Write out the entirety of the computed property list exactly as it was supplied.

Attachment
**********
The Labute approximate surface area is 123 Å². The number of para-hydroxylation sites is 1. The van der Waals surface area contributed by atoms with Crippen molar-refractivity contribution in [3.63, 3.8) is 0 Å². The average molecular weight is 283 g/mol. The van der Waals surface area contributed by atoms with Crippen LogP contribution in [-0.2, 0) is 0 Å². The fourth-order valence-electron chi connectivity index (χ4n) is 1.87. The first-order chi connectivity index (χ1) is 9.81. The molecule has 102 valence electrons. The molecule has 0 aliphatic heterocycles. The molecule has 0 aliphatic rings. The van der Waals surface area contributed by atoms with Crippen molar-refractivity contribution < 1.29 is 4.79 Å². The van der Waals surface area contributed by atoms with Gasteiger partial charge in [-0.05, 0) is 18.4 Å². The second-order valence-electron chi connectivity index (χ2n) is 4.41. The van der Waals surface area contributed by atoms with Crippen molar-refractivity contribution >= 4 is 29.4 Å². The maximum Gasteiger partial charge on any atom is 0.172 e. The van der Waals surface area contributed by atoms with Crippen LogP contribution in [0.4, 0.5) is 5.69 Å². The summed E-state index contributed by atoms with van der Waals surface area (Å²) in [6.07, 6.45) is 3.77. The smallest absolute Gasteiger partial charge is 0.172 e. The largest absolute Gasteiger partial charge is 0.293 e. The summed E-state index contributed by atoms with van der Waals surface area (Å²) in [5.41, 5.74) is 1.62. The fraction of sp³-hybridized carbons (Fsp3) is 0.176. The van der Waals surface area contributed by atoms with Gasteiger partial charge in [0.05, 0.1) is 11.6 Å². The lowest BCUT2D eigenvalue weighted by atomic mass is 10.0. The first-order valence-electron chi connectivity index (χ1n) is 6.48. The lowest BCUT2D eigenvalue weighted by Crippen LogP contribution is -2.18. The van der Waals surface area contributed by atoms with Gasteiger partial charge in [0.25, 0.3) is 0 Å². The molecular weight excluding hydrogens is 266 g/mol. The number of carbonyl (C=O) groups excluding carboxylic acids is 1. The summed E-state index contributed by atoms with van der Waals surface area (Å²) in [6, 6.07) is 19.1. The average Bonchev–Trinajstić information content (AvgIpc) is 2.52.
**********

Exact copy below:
The Labute approximate surface area is 123 Å². The number of para-hydroxylation sites is 1. The van der Waals surface area contributed by atoms with Crippen molar-refractivity contribution in [3.63, 3.8) is 0 Å². The average molecular weight is 283 g/mol. The van der Waals surface area contributed by atoms with Crippen LogP contribution in [-0.2, 0) is 0 Å². The fourth-order valence-electron chi connectivity index (χ4n) is 1.87. The first-order chi connectivity index (χ1) is 9.81. The molecule has 102 valence electrons. The molecule has 0 aliphatic heterocycles. The molecule has 0 aliphatic rings. The van der Waals surface area contributed by atoms with Crippen molar-refractivity contribution < 1.29 is 4.79 Å². The van der Waals surface area contributed by atoms with Gasteiger partial charge in [-0.05, 0) is 18.4 Å². The second-order valence-electron chi connectivity index (χ2n) is 4.41. The van der Waals surface area contributed by atoms with Crippen molar-refractivity contribution >= 4 is 29.4 Å². The maximum Gasteiger partial charge on any atom is 0.172 e. The van der Waals surface area contributed by atoms with Crippen LogP contribution in [0.4, 0.5) is 5.69 Å². The summed E-state index contributed by atoms with van der Waals surface area (Å²) in [6.07, 6.45) is 3.77. The smallest absolute Gasteiger partial charge is 0.172 e. The largest absolute Gasteiger partial charge is 0.293 e. The summed E-state index contributed by atoms with van der Waals surface area (Å²) in [5.41, 5.74) is 1.62. The fraction of sp³-hybridized carbons (Fsp3) is 0.176. The van der Waals surface area contributed by atoms with Gasteiger partial charge in [0.05, 0.1) is 11.6 Å². The lowest BCUT2D eigenvalue weighted by atomic mass is 10.0. The first-order valence-electron chi connectivity index (χ1n) is 6.48. The lowest BCUT2D eigenvalue weighted by Crippen LogP contribution is -2.18. The van der Waals surface area contributed by atoms with Gasteiger partial charge in [0.25, 0.3) is 0 Å². The molecular weight excluding hydrogens is 266 g/mol. The number of carbonyl (C=O) groups excluding carboxylic acids is 1. The summed E-state index contributed by atoms with van der Waals surface area (Å²) in [6, 6.07) is 19.1. The average Bonchev–Trinajstić information content (AvgIpc) is 2.52.